What is the worst thing about being hacked? Is it losing your data? The financial costs? Having to spend tedious hours getting your system back to where it was? Or is it the embarrassment?
According to Wikipedia, a hacker is someone who displays “playful cleverness.” Hackers take “the serious humorously and their humor seriously.” And in the beginning, most hacks were done by hobbyists, intent on having some serious fun at their targets’ expense. Breaking into networks was a way to demonstrate skill, to prove it could be done. And many hackers still have a code that they live by.
However, we are now in the age of cybercrime when crackers and cyber gangs employ every possible hack, malware and scam to make much money as possible. Criminals know that our PCs facilitate in the most intimate activities in our lives. We bank, shop and flirt via our PCs, as if no one can see what we’re doing. Yet, if our system becomes compromised, every byte of our personal data is there for a criminal to use.
Crackers have rarely gotten into the business of exposing private details, unless they were trying to satisfy a personal or political vendetta. But now—as social networks increasingly entwine or real and our digital lives—criminals recognize that our private lives can be used against us. They can play with their victims’ consciences to soak money out of even the most rational computer user. This has given rise to a new generation of extortionware that is designed to threaten both our wallets and our reputations.
From the harmless to the heartless, here are the 5 most embarrassing hacks in history:
If you ever received the message “You have been bearded”, you know how humiliating it can be to have your PC hit by a Trojan. In the summer of 2000, this nasty Trojan installed a vile, not-safe-for-work desktop wallpaper that once seen can never be deleted from your memory.
The Sober worm didn’t do much damage to your system, but it did give all of your email contacts something to think about. Disguised as a computer security warning (as many attacks often are), Sober included a SMTP engine that sent out to every email address it could find. If the person who received the email—which often used a provocative subject line like “You have sent me a virus!”—installed the attached executable file, the attack spread and spread and spread. It was quickly disarmed up by most antivirus software, but the embarrassment still lingers.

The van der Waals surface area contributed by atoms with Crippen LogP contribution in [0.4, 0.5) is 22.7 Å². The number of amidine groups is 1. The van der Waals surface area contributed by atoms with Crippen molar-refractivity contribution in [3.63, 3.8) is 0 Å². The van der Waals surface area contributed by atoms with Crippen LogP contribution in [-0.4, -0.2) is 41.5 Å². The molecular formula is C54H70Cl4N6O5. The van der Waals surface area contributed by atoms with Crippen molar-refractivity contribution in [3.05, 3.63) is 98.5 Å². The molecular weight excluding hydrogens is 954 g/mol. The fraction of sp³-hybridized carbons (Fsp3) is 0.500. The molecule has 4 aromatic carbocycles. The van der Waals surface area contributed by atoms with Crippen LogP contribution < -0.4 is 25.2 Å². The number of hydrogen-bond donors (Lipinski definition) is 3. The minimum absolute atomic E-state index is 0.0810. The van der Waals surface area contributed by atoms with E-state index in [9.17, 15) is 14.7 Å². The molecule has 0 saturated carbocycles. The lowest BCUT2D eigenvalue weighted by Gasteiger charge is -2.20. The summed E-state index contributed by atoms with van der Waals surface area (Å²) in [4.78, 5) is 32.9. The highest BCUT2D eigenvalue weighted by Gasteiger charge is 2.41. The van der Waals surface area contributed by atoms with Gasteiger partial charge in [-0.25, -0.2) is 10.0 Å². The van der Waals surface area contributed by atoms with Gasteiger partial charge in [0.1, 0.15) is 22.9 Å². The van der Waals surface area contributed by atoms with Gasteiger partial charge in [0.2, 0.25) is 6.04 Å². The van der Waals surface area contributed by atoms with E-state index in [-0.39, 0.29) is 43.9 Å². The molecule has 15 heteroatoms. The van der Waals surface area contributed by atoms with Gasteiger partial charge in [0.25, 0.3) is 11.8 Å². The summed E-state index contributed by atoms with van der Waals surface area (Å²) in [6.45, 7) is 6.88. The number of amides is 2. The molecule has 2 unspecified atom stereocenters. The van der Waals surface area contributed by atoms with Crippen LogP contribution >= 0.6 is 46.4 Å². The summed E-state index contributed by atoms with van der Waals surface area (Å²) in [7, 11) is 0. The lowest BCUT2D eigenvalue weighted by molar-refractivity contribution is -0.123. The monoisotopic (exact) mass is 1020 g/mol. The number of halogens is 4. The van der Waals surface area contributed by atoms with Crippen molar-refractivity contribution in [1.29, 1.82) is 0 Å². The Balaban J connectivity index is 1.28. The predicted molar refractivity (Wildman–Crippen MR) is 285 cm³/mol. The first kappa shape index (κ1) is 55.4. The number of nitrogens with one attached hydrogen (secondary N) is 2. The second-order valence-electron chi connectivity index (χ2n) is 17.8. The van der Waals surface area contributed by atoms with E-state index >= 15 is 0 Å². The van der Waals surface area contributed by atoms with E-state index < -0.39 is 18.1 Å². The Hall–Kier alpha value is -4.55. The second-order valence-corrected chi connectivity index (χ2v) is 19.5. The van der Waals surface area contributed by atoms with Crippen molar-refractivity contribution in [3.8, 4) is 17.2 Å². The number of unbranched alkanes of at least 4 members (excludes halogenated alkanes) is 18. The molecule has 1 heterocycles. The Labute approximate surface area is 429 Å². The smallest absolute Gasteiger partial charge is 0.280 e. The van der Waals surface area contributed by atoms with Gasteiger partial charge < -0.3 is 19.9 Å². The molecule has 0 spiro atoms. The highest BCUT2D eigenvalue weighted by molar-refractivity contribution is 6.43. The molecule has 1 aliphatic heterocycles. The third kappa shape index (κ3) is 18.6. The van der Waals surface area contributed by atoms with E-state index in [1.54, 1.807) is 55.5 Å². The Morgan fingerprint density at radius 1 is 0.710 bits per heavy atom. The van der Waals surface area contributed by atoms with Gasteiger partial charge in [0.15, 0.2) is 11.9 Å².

3. You got phished.
For most of us, getting phished can result in our accounts being hijacked and our contacts being harassed. But if you’re a Facebook board member, a phishing attack can make international news. Facebook investor Jim Breyer’s 2301 Facebook friends found out that even insiders at the world’s largest social network are vulnerable. It isn’t clear whether Breyer’s account was hacked or he fell for a scam himself. What is clear is that when you use a social network, any mistake you make can affect both your friends and your reputation.
4. Hentai virus.
This virus took embarrassment to a whole new level. Users who were infected by it had their web history was published online. The victim was then instructed to pay 1,500 yen to have the history deleted. What was particularly insidious about this attack is that the criminals knew the victim probably had something to hide since the virus was hidden to a Hentai porn video game (IF YOU DON’T KNOW WHAT “HENTAI” IS, PLEASE DO NOT GOOGLE IT WHILE AT WORK). Every virus teaches a lesson, and as PC magazine said, this virus taught us all, “Don’t enter any personal information in the videogame porn that you download from Japanese torrent sites.”
5. ICPP Copyright Foundation
The F-Secure Labs is familiar with Trojans that extort users to get their own documents back. But this newly discovered Trojan played on the nearly universal fear of profound legal trouble. Infected users were told that illegal torrents had been found on their system. The choice: Pay $400 or face jail time and fines. (Of course, the real solution was to delete the Trojan using a tool like our free Online Scanner.) What was most impressive about this attack was the detail and professionalism of the design. The use of legalese and small print tapped into a latent fear of many computer users: Someday you’re going to have to pay for all that music on your iPod.
Guilt and shame are powerful motivators. But when your computer starts acting suspiciously or your software starts making demands, the smartest thing you can do is to scan your system.
CC image credit: Perfecto Insecto
This is a guest post by Saara Jantunen, a researcher at the Finnish research Agency…
June 22, 2017